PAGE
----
At the Fall 2015 CPA meeting, guest speaker Maggie Shannon, from Maine Lakes Society (since renamed to simply Maine Lakes), provided background and details about MLS’s LakeSmart program. Pamphlets were made available to members at the meeting. Additional information on the LakeSmart program is available via the MLS website by clicking here. A comprehensive list of available online resources can be viewed on their website by clicking here.
Click here to view the LakeSmart video Saving Our Lakes, One Shore at a Time.
In 2021 Maine Lakes recognized the efforts of the CPA’s members who participate in the LakeSmart program by presenting the CPA with the LakeSmart Gold Award. The CPA is proud of this accomplishment which helps to ensure the ongoing health of Clemons Pond.
Information about Maine lakes
The website Mr. Lakefront provides information and articles on Maine lakes, including Big Clemons Pond and Little Clemons Pond. (Note that the website is a realtor’s blog. Mention of it here in no way constitutes an endorsement of the realtor or his website.) Thanks to Richard Hunt for this information.
Do High Mercury Levels Pose a Possible Threat to the Future of Maine’s Loons?
A March 2012 Bangor Daily News “Maine Outdoors” article and video present information on and biologist analysis of this topic. Thanks to Jeanne Smith for the link to this information.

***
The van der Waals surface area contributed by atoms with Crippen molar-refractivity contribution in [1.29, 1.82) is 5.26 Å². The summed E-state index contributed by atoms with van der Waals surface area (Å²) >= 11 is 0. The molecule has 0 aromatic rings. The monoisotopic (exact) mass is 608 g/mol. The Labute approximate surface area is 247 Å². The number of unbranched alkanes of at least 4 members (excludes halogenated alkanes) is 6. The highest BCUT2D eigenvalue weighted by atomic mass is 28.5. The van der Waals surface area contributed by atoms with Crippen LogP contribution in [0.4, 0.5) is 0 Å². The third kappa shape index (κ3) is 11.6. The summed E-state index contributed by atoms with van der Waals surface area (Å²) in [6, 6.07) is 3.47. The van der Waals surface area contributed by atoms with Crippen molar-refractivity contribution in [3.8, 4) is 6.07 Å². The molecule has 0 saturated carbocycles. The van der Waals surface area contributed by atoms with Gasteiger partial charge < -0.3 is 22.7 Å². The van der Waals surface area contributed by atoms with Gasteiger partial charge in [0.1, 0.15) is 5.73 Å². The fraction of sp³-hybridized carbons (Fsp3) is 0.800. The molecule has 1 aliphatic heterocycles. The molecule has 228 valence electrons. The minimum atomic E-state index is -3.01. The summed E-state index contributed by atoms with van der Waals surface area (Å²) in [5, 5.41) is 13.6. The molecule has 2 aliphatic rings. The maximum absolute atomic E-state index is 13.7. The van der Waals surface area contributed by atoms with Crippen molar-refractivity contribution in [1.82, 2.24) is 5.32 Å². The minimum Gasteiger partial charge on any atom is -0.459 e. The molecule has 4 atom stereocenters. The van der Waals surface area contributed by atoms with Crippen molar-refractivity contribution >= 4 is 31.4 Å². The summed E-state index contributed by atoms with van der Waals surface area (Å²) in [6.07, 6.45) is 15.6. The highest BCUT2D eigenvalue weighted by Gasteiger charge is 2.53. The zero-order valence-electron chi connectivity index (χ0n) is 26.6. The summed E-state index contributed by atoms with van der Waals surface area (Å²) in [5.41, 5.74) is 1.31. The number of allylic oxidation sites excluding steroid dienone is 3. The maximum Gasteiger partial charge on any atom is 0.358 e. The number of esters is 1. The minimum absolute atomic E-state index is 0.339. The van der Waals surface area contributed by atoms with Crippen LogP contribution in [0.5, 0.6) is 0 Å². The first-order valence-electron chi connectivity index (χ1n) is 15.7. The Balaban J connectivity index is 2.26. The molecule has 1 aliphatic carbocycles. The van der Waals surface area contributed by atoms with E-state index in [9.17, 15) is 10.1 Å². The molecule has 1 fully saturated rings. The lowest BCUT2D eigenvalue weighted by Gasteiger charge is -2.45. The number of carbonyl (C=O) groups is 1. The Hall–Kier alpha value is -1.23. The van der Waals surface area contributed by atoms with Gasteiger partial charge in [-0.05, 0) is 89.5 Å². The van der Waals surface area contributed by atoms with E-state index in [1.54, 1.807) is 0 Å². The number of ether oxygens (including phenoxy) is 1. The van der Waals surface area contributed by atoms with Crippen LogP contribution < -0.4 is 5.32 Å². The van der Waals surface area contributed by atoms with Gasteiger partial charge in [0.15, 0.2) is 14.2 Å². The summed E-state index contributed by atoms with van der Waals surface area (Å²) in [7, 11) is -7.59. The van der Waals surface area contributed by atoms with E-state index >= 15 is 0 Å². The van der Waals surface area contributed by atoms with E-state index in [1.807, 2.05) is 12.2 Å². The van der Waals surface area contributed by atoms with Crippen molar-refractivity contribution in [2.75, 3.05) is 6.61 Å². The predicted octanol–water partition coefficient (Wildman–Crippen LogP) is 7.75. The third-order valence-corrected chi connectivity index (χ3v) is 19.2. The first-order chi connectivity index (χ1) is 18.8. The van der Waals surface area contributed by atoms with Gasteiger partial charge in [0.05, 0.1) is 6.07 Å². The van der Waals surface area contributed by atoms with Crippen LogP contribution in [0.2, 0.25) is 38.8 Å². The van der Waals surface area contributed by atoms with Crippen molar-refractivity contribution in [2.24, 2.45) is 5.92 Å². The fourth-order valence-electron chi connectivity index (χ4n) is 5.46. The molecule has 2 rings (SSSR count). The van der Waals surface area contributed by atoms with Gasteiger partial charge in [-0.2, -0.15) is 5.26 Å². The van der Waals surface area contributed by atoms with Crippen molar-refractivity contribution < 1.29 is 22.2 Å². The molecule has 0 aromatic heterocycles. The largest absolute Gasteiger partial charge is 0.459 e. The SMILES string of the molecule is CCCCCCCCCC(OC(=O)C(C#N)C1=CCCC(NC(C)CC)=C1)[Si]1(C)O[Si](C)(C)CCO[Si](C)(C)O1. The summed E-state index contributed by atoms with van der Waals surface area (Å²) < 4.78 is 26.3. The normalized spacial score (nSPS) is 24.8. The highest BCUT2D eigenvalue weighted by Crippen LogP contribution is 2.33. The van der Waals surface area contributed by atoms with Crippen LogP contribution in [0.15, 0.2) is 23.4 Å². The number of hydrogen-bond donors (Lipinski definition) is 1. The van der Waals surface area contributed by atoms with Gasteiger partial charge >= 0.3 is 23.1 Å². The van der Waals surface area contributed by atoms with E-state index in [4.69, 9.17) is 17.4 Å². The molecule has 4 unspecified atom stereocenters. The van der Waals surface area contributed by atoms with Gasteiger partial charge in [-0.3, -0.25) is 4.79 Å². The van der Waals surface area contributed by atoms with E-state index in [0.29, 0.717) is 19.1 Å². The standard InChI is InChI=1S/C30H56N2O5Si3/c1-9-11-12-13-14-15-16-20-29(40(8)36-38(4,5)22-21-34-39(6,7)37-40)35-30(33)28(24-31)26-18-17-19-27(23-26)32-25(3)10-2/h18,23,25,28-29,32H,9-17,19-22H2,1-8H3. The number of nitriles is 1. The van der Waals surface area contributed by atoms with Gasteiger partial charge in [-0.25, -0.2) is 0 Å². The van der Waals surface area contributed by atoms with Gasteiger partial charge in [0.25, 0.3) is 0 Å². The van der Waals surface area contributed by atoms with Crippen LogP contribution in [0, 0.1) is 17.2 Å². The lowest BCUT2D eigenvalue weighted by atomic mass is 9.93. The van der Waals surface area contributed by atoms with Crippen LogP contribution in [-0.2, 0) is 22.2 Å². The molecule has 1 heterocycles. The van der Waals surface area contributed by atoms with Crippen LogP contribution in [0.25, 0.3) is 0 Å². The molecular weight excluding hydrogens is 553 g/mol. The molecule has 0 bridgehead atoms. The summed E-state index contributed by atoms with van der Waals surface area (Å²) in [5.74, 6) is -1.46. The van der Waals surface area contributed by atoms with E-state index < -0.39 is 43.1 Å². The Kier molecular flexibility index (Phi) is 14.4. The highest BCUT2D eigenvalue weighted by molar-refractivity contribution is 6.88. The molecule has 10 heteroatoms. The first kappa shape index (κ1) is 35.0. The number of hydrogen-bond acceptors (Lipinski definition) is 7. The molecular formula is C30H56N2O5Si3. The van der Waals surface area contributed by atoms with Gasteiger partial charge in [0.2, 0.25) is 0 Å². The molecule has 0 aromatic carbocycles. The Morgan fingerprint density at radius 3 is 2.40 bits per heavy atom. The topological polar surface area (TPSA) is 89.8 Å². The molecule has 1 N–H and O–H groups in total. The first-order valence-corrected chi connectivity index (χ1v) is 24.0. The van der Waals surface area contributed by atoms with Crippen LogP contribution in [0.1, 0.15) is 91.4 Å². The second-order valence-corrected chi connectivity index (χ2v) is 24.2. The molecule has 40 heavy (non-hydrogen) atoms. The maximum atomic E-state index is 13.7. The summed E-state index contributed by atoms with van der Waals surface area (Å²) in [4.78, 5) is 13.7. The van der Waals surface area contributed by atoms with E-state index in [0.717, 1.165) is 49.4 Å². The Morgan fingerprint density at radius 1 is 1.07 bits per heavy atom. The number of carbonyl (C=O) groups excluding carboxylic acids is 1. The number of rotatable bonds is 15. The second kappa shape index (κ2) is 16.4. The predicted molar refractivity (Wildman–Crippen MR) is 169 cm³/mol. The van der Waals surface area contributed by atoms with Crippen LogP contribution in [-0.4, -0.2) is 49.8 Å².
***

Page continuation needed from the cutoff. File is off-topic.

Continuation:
We submit our water quality testing results to this program. The MVLMP website provides a trove of resources and tools for learning about and monitoring water quality. You can look up water quality statistics of Big and Little Clemons Ponds (as well as other lakes and ponds throughout Maine) using the “Search for Your Lake” tool. This interesting website is packed with useful information.
There is a wealth of information on this website, including homeowner information. See the “I am a…” tab in the table on the Home page of the website. The “Homeowner, Renter” link and “Shorefront Property Owner” link, especially, provide many sources of useful information.
Based in Bridgton and covering lakes in the Bridgton area, LEA runs many educational programs and outings.
Power Boating – A Message from the Pond Association
The Clemons Pond Association would like to remind Clemons Pond residents and visitors of the long history of respect for each other, safety on the pond, and our common focus on shoreline protection and conservation.
Click here for additional information and to view a map of the pond showing the 200-foot setback comprising what the State of Maine defines as the “Water Safety Zone.”
For additional information on power boating in Maine: The Boater’s Guide to Maine Boating Laws and Responsibilities.